Home   |  Issues  |  The Daily Star Home | Thursday, March 24, 2005

 

 

 

 

Sci-Zone

By Tawsif

All right. I'll be honest. With the GCE results finally out, and with me surviving the guillotine by wee millimeters, I've been acting a lot philanthropic lately. Mom's still using me for target practice, mind you. (Thanks to the puny five percent I missed out in Maths.) Other than that, it's a great relief realizing that I don't need to rob a bank anymore in order to afford the tuition-fees for retaking all the A Level courses. In which case I'm kind of assuming that robbing a bank would be sufficient enough to quench the thirst of our oh-so-revered teachers.

I shouldn't get all chirpy, though. I still have twelve A2 papers in June, and thanks to providence, I'll have to cover the whole syllabus in just about two months. It's a wee bit tough, given that I still don't know what the syllabus is.

I'm just hoping that something will come up right before the exam. Like, I'll grow wings and fly away. Or, my 'favourite' president will die of constipation (which by the way has nothing to do with Edexcel, but otherwise, is an event good enough to stop whining about the GCE)! Amen.

Moving on with the column, NASA's Ames Research Centre is planning to develop a robotic rover that can be used to hunt for the evidence of life on Mars. They're already experimenting on Zoe, a robotic four-wheeler, which has mastered the impossible of detecting the puniest form of life in the driest place on Earth the nearly lifeless region at the heart of Atacama Desert, Chile.

Zoe operated by using fluorescent bio-markers. In other words, the rover had specially formulated fluorescent-dyes, which glow a particular colour in the presence of proteins, carbohydrates, membrane lipids, and nucleic acids. These dyes were sprayed on the ground and then illuminated by a brief flash. The rover cameras took short-exposure images to detect the faint fluorescence, even under a broad daylight. The results were then verified with those of the biologists, and found accurate.

Scientists believe that if there's a life form in Mars, these robotic rovers are sure to find it. Poor Martians! They'll have to find a new place to hide.

Aspiring car-maniacs might choke to death while reading this, but one of the coolest four-wheelers designed in earth happens to have a breath-taking, maximum speed of 60 centimeters per minute! Thankfully, it's expected to run on Mars.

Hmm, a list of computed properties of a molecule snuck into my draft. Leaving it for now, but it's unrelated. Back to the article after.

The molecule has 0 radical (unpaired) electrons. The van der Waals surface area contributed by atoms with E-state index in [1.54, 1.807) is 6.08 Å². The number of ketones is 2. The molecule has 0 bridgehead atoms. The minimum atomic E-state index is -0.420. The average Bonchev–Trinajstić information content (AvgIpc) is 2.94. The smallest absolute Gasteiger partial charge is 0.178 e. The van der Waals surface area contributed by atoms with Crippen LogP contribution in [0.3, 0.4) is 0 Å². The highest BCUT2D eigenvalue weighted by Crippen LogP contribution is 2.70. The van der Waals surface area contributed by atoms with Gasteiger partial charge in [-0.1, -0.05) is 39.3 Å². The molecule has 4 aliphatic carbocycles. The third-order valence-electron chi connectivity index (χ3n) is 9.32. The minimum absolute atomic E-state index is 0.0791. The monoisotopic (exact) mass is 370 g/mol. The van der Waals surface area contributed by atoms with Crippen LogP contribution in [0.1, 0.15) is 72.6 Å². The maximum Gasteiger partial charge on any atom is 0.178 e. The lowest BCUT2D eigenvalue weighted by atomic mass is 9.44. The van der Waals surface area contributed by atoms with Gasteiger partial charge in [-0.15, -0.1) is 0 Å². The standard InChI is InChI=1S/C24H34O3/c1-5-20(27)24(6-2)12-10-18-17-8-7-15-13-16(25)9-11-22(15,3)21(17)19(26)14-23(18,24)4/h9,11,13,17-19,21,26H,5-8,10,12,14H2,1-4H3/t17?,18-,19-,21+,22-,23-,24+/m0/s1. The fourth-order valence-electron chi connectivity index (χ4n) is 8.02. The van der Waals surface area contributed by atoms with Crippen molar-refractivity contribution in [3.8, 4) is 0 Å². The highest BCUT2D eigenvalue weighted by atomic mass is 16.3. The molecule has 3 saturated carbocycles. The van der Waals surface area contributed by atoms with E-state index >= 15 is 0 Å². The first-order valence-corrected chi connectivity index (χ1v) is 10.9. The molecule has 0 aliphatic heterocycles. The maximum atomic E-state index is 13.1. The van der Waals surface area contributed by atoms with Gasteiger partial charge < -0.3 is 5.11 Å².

Rover Sojourner falls under the category of an 'autonomous vehicle', i.e. a robot that can find its way and make some decisions without human help. In some ways, Rover Sojourner is the secret behind the immense success of Mars Pathfinder. This speedster (pun intended) operates under the basis of X-ray spectrometry.

In other words, it nuzzles against a target rock and emits alpha particles. Then it reads the X-rays generated by the rocks. Since each element has its 'signature' X-ray, the spectrometer inside Sojourner doesn't have a hard time determining the composition of the rocks.

Having said which, the praise of the rover is only half-done. Although its route is determined from earth, Rover Sojourner has to detect obstacles on its way, and act accordingly. Often, the so-called obstacle just happens to be a cliff, and not being able to detect it might jeopardize the entire project. That's where the Sojourner's secret weapon, a nifto-dando laser beam, comes in. The laser 'paves' a strip of light on the ground, and a second device reads the reflection. The rover is also equipped with a tilt gauge and touch sensors to help the process.

When the Mars surface is smooth a continuous strip of beam is obtained, while in case of obstacles there are discontinuities. If there's a cliff, the beam totally disappears. The little rover not only detects obstacles, but can actually decide if it should go and bite the bullet, or stop and ask for advice from earth!

With its 'power to decide' and all, Rover Sojourner would have certainly decided to commit suicide, had it ever run on the streets of Dhaka.

Till next week.

 

 

 


 
 

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